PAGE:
During her 2014 book tour for her self-help tome, #Girlboss, Sophia Amoruso noticed that while they waited to get their books signed, women in line would strike up conversations with one another and exchange business cards.
“That was something that seemed even more important to them than the book itself,” recalled Amoruso of watching these interactions. “That they were able to find self-selecting women who had ambition, who might be small business owners, who want to level up in their careers. And there was really no other place to do that.”
Amoruso admits that things have changed in the past four years, and hopes that her own company, Girlboss—yes, just like the book—has been a “harbinger of women’s entrepreneurship.”
Girlboss’s initial approach has been to do so through content: articles, a podcast and of course, the book. Around those pieces of content, a community has developed, said Amoruso, including a Facebook group, where she’s watched 5,000 women connect with one another. But the Girlboss team felt they could do better than just a Facebook group, and instead set about creating their own space for women to connect with one another, and to create a multiway conversation with the women who had already engaged with Girlboss.
“The book naturally built a community, and the podcast continued that, and so did the other content and the Girlboss rallies, but [the fans] really asked, how can we be connected all year long?” said Amoruso, adding: “The community was built by them, so we’re just showing up.”
The result is a “a professional women’s network” for “anyone who has ambition in their career,” Amoruso said.
Called Girlboss Community, it’s a LinkedIn-like social platform centered around a feed with profiles for each user, where they can display their resumes. There, women can connect with people all over the country about all things career-related. It’ll also be a place to crowdsource information, whether that’s advice on how to negotiate a salary, or even the best coffee shops for working in a particular city. There will be job postings and the chance to talk about work opportunities, as well as 50-plus hours of video that offer career advice and counsel available on the site, too.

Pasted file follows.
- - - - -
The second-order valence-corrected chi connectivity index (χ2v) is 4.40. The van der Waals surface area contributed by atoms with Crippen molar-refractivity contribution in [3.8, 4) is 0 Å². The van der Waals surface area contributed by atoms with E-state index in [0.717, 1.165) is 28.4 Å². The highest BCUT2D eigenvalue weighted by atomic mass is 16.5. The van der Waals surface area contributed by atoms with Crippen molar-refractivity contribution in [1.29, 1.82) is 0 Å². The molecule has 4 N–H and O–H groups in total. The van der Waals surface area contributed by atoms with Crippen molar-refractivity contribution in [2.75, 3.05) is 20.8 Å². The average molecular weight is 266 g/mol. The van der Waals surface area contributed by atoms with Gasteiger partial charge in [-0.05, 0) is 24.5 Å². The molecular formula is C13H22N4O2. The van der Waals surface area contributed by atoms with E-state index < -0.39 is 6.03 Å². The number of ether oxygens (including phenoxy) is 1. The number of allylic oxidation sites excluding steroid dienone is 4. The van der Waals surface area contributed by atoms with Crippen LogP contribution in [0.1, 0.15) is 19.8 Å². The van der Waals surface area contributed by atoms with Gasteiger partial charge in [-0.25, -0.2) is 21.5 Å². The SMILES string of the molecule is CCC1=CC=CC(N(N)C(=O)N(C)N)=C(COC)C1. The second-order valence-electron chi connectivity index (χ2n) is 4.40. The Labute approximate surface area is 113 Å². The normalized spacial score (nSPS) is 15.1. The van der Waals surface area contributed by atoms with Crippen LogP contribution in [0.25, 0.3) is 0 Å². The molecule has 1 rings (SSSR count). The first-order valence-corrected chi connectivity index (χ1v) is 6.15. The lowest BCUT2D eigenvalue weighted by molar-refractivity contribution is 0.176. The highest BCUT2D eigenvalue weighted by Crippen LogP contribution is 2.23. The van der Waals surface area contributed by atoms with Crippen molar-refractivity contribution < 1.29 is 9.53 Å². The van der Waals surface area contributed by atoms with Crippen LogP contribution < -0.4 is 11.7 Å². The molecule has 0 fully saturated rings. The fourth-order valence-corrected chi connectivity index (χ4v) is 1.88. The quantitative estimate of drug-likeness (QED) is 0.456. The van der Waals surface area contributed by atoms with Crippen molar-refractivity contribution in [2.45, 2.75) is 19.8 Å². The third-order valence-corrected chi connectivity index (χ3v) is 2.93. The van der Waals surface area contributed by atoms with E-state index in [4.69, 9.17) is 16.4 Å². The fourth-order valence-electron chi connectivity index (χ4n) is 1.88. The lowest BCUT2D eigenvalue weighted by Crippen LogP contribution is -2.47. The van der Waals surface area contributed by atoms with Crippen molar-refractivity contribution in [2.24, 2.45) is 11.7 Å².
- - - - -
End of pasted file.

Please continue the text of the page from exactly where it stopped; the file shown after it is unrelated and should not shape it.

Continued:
Amoruso said she imagines it’ll be particularly beneficial for women in rural areas or small towns, where there may not be many other like-minded businesswomen in their communities. It’ll also be a place for women to seek out mentors, even if they might not be in the same geographic area.
“The idea is that this is not a stuffy place for traditional resumes, this is a place where anybody who is either a small business owner, a hustler, a freelancer, a creative, someone just getting started or reentering the workforce after taking a few years off, can come and showcase not just what they do but who they are,” she said. “It’s just a natural extension of everything we’ve already done.”
To create the platform, she consulted with and crowdsourced other entrepreneurs, including Whitney Wolfe Herd, founder of Bumble, Ty Haney, founder of Outdoor Voices, Jen Rubio, founder of Away and Alexis Ohanian, founder of Reddit.
It’s set for launch in January of next year. Membership will not be free, and though the exact fee has not yet been determined, it will be less than $20 per month.
And Amoruso, who often felt isolated in her early days as an entrepreneur, said that she hopes Girlboss will help the next generation of female founders connect with others.
She admitted: “It’s something that I wish I had.”